Long before moving to New York City, where she has become an acclaimed photographer, Veronika Marquez had an unusual start.
“I worked as a prostitute (in Buenos Aires) when I was young,” Marquez said. “And to narrate my personal experience, I brought together the past and the present to the same place.
“In this series on New York, I relate in a completely different way to the issues of prostitution. In reality, I am still working with my body but on the other side.”
That other side, she says, was crucial in producing NY Dance, a series of self-portraits where Marquez, embodying different personas, jolts sensually through New York’s famous landscapes, stopping traffic as she photographs herself in her unusual street choreography.
Rewriting scenarios in one of the most photographed cities in the world, Marquez focuses on the unseen, magnetic force field that is New York — the frenetic energy that fueled the music of George Gershwin and inspired so many modern artists. Multiple layers are created by the roles played by the artist: She is the photographer, but she is photographed in her own picture. Her body roams free amid buildings, parks and traffic, but it is also exposed and vulnerable.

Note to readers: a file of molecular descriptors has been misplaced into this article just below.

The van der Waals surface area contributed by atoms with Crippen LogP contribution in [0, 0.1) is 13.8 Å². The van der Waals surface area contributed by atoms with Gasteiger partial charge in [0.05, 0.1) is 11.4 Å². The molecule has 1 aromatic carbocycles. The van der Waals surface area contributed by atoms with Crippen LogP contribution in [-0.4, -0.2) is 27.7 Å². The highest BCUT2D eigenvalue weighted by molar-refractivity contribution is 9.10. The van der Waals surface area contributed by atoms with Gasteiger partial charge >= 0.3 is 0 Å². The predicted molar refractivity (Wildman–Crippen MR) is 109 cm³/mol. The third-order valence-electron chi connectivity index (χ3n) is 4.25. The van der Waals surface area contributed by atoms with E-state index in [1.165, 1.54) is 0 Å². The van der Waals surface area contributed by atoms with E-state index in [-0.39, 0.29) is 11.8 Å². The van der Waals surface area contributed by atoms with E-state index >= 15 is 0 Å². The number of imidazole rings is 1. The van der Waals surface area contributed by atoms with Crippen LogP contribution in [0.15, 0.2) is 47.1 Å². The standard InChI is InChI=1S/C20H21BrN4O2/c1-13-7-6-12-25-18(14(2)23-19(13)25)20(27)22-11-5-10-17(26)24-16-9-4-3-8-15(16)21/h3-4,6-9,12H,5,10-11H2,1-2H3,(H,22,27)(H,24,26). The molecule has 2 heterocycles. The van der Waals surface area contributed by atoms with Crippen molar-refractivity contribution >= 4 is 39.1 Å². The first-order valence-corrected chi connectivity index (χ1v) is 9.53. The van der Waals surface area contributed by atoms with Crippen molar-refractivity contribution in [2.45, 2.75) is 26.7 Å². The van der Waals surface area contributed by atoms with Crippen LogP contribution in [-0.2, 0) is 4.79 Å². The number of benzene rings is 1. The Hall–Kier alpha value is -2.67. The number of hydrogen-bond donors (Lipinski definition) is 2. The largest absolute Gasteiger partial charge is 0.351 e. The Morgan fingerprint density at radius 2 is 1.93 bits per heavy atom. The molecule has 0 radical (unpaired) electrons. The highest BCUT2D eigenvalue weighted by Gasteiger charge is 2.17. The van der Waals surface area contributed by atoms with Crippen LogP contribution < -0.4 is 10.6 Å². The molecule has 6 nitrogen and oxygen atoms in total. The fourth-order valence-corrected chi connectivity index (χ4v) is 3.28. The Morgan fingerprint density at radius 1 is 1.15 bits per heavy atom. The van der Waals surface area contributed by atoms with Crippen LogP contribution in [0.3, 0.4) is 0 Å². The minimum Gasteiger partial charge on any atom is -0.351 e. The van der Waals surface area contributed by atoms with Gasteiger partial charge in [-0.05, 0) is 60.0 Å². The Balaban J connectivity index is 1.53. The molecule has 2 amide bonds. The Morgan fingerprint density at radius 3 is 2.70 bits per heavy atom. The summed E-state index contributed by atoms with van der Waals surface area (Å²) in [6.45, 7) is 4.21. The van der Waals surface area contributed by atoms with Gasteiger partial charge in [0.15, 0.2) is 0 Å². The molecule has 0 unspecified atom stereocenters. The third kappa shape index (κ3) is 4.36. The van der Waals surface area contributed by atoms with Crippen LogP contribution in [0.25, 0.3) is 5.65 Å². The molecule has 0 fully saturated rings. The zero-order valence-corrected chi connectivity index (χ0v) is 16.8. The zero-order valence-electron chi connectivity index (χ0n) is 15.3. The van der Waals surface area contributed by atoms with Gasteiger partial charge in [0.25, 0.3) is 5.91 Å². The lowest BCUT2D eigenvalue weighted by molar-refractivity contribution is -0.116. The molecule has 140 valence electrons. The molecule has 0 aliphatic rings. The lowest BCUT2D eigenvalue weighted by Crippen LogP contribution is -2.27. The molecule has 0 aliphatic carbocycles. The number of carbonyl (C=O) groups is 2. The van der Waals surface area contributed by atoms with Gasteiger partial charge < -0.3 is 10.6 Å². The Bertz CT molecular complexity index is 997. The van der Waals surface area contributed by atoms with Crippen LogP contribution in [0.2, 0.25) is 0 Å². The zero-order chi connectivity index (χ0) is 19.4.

Before embarking on this photographic mission, Marquez walked several miles through Manhattan observing the body language of New Yorkers, which she found fascinating.
“I was always amazed at the way people moved. There was a constant choreography in the streets that kept me curious,” Marquez said. “There is so much energy in the streets at all times, and even when people stopped to rest they perched themselves in such interesting positions. I couldn’t help watching.”
Marquez, cataloging these positions, zoned into a common body language of the city’s inhabitants. With different poses combined into the same frame using Photoshop, the composition has an audible narrative of its own.
“New York has so many faces,” she said. “It can be a very hard place, very cold. But to me, it feels welcoming. … It is a city that inspires. It makes me feel like running through the streets.”
- Helena Cavendish de Moura, Special to CNN